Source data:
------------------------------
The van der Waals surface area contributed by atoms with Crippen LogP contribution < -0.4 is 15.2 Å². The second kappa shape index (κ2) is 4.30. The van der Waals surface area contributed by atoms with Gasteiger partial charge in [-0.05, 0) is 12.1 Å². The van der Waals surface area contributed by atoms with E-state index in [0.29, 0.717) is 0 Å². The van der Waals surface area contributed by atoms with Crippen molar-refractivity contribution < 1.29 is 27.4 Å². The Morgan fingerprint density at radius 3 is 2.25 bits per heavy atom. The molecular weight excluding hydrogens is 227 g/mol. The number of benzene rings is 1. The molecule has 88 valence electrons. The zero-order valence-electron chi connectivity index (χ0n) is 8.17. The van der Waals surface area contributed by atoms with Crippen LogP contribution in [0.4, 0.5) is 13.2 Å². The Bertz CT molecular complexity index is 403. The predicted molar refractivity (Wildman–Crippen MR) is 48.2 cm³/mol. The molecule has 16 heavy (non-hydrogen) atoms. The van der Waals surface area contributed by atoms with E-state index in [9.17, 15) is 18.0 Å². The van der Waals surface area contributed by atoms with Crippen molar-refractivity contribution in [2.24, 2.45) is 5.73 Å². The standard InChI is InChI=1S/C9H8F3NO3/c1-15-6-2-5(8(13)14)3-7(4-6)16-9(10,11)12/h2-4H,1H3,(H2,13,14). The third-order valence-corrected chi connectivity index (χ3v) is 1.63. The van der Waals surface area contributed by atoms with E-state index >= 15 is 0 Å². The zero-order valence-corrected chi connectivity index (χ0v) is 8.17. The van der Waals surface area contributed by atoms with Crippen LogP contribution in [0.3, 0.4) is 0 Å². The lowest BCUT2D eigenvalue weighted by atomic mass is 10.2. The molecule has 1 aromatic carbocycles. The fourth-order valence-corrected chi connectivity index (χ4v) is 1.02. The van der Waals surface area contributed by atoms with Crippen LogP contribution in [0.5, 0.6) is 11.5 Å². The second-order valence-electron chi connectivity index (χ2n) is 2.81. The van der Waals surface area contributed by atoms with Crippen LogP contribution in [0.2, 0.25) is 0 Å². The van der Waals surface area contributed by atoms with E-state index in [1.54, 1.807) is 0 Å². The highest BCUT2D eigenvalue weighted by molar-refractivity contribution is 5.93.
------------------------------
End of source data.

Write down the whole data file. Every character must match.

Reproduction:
The van der Waals surface area contributed by atoms with Crippen LogP contribution < -0.4 is 15.2 Å². The second kappa shape index (κ2) is 4.30. The van der Waals surface area contributed by atoms with Gasteiger partial charge in [-0.05, 0) is 12.1 Å². The van der Waals surface area contributed by atoms with E-state index in [0.29, 0.717) is 0 Å². The van der Waals surface area contributed by atoms with Crippen molar-refractivity contribution < 1.29 is 27.4 Å². The Morgan fingerprint density at radius 3 is 2.25 bits per heavy atom. The molecular weight excluding hydrogens is 227 g/mol. The number of benzene rings is 1. The molecule has 88 valence electrons. The zero-order valence-electron chi connectivity index (χ0n) is 8.17. The van der Waals surface area contributed by atoms with Crippen LogP contribution in [0.4, 0.5) is 13.2 Å². The Bertz CT molecular complexity index is 403. The predicted molar refractivity (Wildman–Crippen MR) is 48.2 cm³/mol. The molecule has 16 heavy (non-hydrogen) atoms. The van der Waals surface area contributed by atoms with E-state index in [9.17, 15) is 18.0 Å². The van der Waals surface area contributed by atoms with Crippen molar-refractivity contribution in [2.24, 2.45) is 5.73 Å². The standard InChI is InChI=1S/C9H8F3NO3/c1-15-6-2-5(8(13)14)3-7(4-6)16-9(10,11)12/h2-4H,1H3,(H2,13,14). The third-order valence-corrected chi connectivity index (χ3v) is 1.63. The van der Waals surface area contributed by atoms with E-state index >= 15 is 0 Å². The zero-order valence-corrected chi connectivity index (χ0v) is 8.17. The van der Waals surface area contributed by atoms with Crippen LogP contribution in [0.3, 0.4) is 0 Å². The lowest BCUT2D eigenvalue weighted by atomic mass is 10.2. The molecule has 1 aromatic carbocycles. The fourth-order valence-corrected chi connectivity index (χ4v) is 1.02. The van der Waals surface area contributed by atoms with Crippen LogP contribution in [0.5, 0.6) is 11.5 Å². The second-order valence-electron chi connectivity index (χ2n) is 2.81. The van der Waals surface area contributed by atoms with Crippen LogP contribution in [0.2, 0.25) is 0 Å². The van der Waals surface area contributed by atoms with E-state index in [1.54, 1.807) is 0 Å². The highest BCUT2D eigenvalue weighted by molar-refractivity contribution is 5.93.